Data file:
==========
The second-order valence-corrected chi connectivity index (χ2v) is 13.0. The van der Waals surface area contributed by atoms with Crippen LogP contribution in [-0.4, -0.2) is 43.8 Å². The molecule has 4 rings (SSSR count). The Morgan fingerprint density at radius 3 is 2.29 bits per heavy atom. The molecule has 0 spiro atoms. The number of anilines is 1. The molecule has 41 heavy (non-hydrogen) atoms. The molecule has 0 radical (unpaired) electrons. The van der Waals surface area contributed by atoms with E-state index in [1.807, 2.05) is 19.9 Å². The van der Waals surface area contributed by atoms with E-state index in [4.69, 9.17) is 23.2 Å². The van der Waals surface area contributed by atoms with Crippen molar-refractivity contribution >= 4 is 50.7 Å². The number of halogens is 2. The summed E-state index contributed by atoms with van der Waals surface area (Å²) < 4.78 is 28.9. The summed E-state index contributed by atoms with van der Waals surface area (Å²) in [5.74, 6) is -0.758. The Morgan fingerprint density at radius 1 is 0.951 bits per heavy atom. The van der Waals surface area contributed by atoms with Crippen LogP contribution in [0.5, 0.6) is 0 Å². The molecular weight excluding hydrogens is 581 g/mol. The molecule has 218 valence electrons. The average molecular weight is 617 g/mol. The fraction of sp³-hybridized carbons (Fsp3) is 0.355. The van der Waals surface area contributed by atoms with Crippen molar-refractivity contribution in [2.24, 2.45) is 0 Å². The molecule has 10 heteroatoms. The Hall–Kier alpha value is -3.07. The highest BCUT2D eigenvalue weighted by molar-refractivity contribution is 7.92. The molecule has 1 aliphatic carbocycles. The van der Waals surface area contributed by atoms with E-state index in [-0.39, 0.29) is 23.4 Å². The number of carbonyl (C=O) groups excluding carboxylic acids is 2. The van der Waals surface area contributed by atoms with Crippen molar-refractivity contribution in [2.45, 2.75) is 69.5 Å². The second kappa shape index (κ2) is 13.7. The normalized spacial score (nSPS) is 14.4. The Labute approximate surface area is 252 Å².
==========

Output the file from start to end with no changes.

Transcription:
The second-order valence-corrected chi connectivity index (χ2v) is 13.0. The van der Waals surface area contributed by atoms with Crippen LogP contribution in [-0.4, -0.2) is 43.8 Å². The molecule has 4 rings (SSSR count). The Morgan fingerprint density at radius 3 is 2.29 bits per heavy atom. The molecule has 0 spiro atoms. The number of anilines is 1. The molecule has 41 heavy (non-hydrogen) atoms. The molecule has 0 radical (unpaired) electrons. The van der Waals surface area contributed by atoms with E-state index in [1.807, 2.05) is 19.9 Å². The van der Waals surface area contributed by atoms with E-state index in [4.69, 9.17) is 23.2 Å². The van der Waals surface area contributed by atoms with Crippen molar-refractivity contribution >= 4 is 50.7 Å². The number of halogens is 2. The summed E-state index contributed by atoms with van der Waals surface area (Å²) < 4.78 is 28.9. The summed E-state index contributed by atoms with van der Waals surface area (Å²) in [5.74, 6) is -0.758. The Morgan fingerprint density at radius 1 is 0.951 bits per heavy atom. The van der Waals surface area contributed by atoms with Crippen LogP contribution in [0.5, 0.6) is 0 Å². The molecular weight excluding hydrogens is 581 g/mol. The molecule has 218 valence electrons. The average molecular weight is 617 g/mol. The fraction of sp³-hybridized carbons (Fsp3) is 0.355. The van der Waals surface area contributed by atoms with Crippen molar-refractivity contribution in [2.24, 2.45) is 0 Å². The molecule has 10 heteroatoms. The Hall–Kier alpha value is -3.07. The highest BCUT2D eigenvalue weighted by molar-refractivity contribution is 7.92. The molecule has 1 aliphatic carbocycles. The van der Waals surface area contributed by atoms with E-state index in [-0.39, 0.29) is 23.4 Å². The number of carbonyl (C=O) groups excluding carboxylic acids is 2. The van der Waals surface area contributed by atoms with Crippen molar-refractivity contribution in [2.45, 2.75) is 69.5 Å². The second kappa shape index (κ2) is 13.7. The normalized spacial score (nSPS) is 14.4. The Labute approximate surface area is 252 Å².